July 19, 2012

Lost in the fog

FOG IS PROBABLY the greatest challenge most coastal cruisers will ever face. The statistics show that the chances of being run down in fog by a larger vessel are quite slim; it doesn’t happen that often. But what the statistics don’t show are the hours of tension, stress, and even stark fear that result from the disorientation of being wrapped in a cloak of mist that robs you of your sense of sight.

      On America’s east and west coasts, particularly, fog may occur almost any time of the year, and it can occur with startling suddenness. Before you know it, you’re in the thick of it, wandering blindly through swirling mist with a rising sense of panic and vulnerability.

      Your thoughts turn immediately to what can happen now:

      Ø  You’re going to get lost.

Ø  You’re going to reach port late and miss your plane.

Ø  You’re to hit the rocks or run aground.

Ø  You’re going to get run down by a large ship.

Ø  You’re going to die.

      If you think this sounds melodramatic, you’ve never been caught in fog. Fog does strange things to you. Even seasoned boaters suffer a nervous reaction when the cotton cloud hugs them to its breast and obscures the outside world, when your ears become your eyes because your eyes become useless.

      I can remember listening in astonishment one evening on my little VHF radio to a Mayday call broadcast by a powerboat on San Diego Bay. The local Coast Guard station asked what the problem was.

“We’re lost in the fog,” a man said anxiously.

      “Can you see anything at all?” asked the Coast Guard.

      “We’re circling a flashing red buoy with a 16 on it, but we don’t know where to go.”

      It was a channel buoy a few hundred yards from their home marina, and in ordinary circumstances it would have been ludicrous to put out a Mayday call. But fog is like that. It’s a panic-maker. In any case, the Coasties were very patient. They didn’t sneer or say anything sarcastic, much as they must have been tempted to do. They gave the lost powerboaters a compass course to steer at dead slow speed — something they wouldn’t normally do for fear of being sued if anything went wrong — and the boat made it home safely, to everyone’s relief.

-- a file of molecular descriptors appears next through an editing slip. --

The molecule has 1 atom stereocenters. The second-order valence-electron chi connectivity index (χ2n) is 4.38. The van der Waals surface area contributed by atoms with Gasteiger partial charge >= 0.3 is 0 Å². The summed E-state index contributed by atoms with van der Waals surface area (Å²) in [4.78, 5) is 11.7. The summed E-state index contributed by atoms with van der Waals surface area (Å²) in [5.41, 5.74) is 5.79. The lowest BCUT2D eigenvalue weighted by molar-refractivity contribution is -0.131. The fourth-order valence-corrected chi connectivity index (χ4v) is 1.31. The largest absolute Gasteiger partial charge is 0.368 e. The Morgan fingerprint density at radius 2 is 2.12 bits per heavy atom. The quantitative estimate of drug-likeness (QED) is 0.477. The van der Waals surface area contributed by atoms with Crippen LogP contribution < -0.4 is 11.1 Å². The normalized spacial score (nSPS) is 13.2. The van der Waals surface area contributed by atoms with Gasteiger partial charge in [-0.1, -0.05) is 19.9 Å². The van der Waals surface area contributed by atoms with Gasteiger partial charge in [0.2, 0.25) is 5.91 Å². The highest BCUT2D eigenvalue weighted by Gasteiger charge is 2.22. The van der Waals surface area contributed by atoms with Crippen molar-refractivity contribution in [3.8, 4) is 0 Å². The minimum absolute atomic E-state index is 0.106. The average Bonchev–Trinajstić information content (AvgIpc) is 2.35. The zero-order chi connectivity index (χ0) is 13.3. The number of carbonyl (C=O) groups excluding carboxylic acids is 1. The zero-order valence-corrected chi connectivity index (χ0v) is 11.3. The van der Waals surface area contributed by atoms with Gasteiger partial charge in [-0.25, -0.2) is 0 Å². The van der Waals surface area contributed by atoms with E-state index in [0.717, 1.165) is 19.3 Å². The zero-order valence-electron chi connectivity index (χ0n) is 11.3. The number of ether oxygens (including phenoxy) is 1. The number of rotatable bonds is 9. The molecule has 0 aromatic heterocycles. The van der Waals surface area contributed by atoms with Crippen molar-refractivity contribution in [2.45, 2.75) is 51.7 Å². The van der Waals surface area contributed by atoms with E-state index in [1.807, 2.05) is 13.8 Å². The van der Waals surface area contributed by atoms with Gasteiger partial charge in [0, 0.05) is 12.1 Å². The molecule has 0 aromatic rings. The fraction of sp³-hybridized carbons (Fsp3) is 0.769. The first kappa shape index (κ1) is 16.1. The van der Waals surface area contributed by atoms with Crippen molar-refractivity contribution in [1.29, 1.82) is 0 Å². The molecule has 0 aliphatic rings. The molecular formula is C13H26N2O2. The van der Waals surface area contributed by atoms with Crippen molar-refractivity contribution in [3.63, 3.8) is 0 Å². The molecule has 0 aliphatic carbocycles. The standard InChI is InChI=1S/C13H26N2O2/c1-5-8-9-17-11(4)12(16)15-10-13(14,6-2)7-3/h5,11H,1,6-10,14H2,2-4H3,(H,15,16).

Today’s Thought
The fog comes
on little cat feet.
It sits looking
over the harbor and city
on silent haunches
and then, moves on.
Carl Sandburg, Fog

“Waiter, there’s a fly in my soup.”
(15)“He’s just looking for a friend, sir. You haven’t swallowed her by mistake, have you?”

(Drop by every Monday, Wednesday, Friday for a new Mainly about Boats column.)

1 comment:

LittleCunningPlan.com said...

So true! It's impossible to sail for very long without acquiring a 'fog' story. Our favorite one is about crossing the Strait of Juan de Fuca and being enveloped by thick fog. Water dripped from our folded sails. My husband was terrified and kept ringing our fog bell every few minutes. I was in some kind of Zen state so I wouldn't feel the fear. The cool thing that happened was that a couple of bats came out of nowhere and landed on our boat, then crawled between the folds of the mainsail and hitched a ride over to San Juan Island. Maybe they were lost in the fog, maybe they just wanted a ride. As we approached the island, the fog began to lift as though we were awakening from a deep sleep. We were slowly motoring into big swells and suddenly a huge dorsal fin appeared in the swell just ahead of our boat. The Orcas were there to greet us together with the sunshine! It was fabulous and made so much better because of the fear of the fog.